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NIPPONIA No.28 March 15, 2004

Special Feature*
Solar Power Lights the Way to the Future
A wide range of energy sources are currently under development in Japan. One area receiving more and more interest is Japanese technology that generates electricity from the sun. As the efficiency of solar panels rises and the cost of producing them drops, more will surely be installed, and this will help protect the global environment.
Written by Torikai Shin-ichi
Photo credits: New Energy and Industrial Technology Development Organization (NEDO);
Hakushin Co., Ltd.; Itoman City Hall; Tamiya Seisakusho

Japan, the World's Biggest Producer of Solar Cells
In this suburban district in the city of Yoshikawa, Saitama Prefecture, near Tokyo, homeowners with rooftop solar panels generate their own electricity—a total of about 200 kW of power. Sales of homes equipped with rooftop solar panels are increasing.
The strong rays of the sun beat down on the earth, transmitting heat and light energy. Some of the light energy can be converted directly into electricity using semiconductors made of silicon and other materials.
Bell Laboratories in the United States was the first to develop solar cells using silicon semiconductors. That was in 1954. At the time, electric conversion efficiency was low—only several percent. But in the 1970s the solar cell conversion rate rose to 15%, making them practical for use. Solar cells being developed today have a conversion efficiency rate of almost 20%.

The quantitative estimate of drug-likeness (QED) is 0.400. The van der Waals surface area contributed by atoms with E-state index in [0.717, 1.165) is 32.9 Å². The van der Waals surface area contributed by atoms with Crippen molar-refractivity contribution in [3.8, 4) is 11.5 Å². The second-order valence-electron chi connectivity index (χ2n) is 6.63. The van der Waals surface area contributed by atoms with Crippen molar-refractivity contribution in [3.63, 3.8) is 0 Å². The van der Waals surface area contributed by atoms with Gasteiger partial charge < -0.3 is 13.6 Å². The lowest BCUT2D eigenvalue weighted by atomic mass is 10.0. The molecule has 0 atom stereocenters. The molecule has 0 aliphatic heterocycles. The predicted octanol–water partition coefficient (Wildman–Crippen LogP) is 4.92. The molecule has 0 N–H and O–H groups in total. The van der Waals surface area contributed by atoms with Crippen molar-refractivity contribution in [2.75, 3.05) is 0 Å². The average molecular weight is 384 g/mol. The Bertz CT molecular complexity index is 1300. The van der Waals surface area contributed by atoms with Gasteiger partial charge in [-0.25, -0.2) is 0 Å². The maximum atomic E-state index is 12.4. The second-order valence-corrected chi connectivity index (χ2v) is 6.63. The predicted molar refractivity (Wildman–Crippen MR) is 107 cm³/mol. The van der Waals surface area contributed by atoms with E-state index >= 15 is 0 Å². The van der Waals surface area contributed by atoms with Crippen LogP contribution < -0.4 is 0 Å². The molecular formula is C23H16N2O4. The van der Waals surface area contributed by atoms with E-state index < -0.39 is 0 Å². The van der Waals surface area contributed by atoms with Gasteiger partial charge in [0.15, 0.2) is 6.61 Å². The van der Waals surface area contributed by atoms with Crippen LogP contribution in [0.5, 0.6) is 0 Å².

The amount of electric energy available from the sun's rays is said to be about 1 kW for every square meter of sunlit surface. This means that a solar cell with a surface area of one square meter and an efficiency rate of 20% can generate 200 watts of electricity. Boosting the conversion rate higher reduces the per-unit cost of generating the electricity, producing more power without requiring more space for the solar panels.
In 2002, the world's total production of solar cells was about 520,000 kW (production is measured by the number of kilowatts the cells can generate). Japanese production came to 48.9% of that amount, or 255,000 kW, making Japan the world's top manufacturer of solar cells. This indicates the dependability of the country's semiconductor technology and the strength of the efforts taken by Japanese companies to develop new solar electric products in pursuit of higher conversion efficiencies and thinner solar cells.


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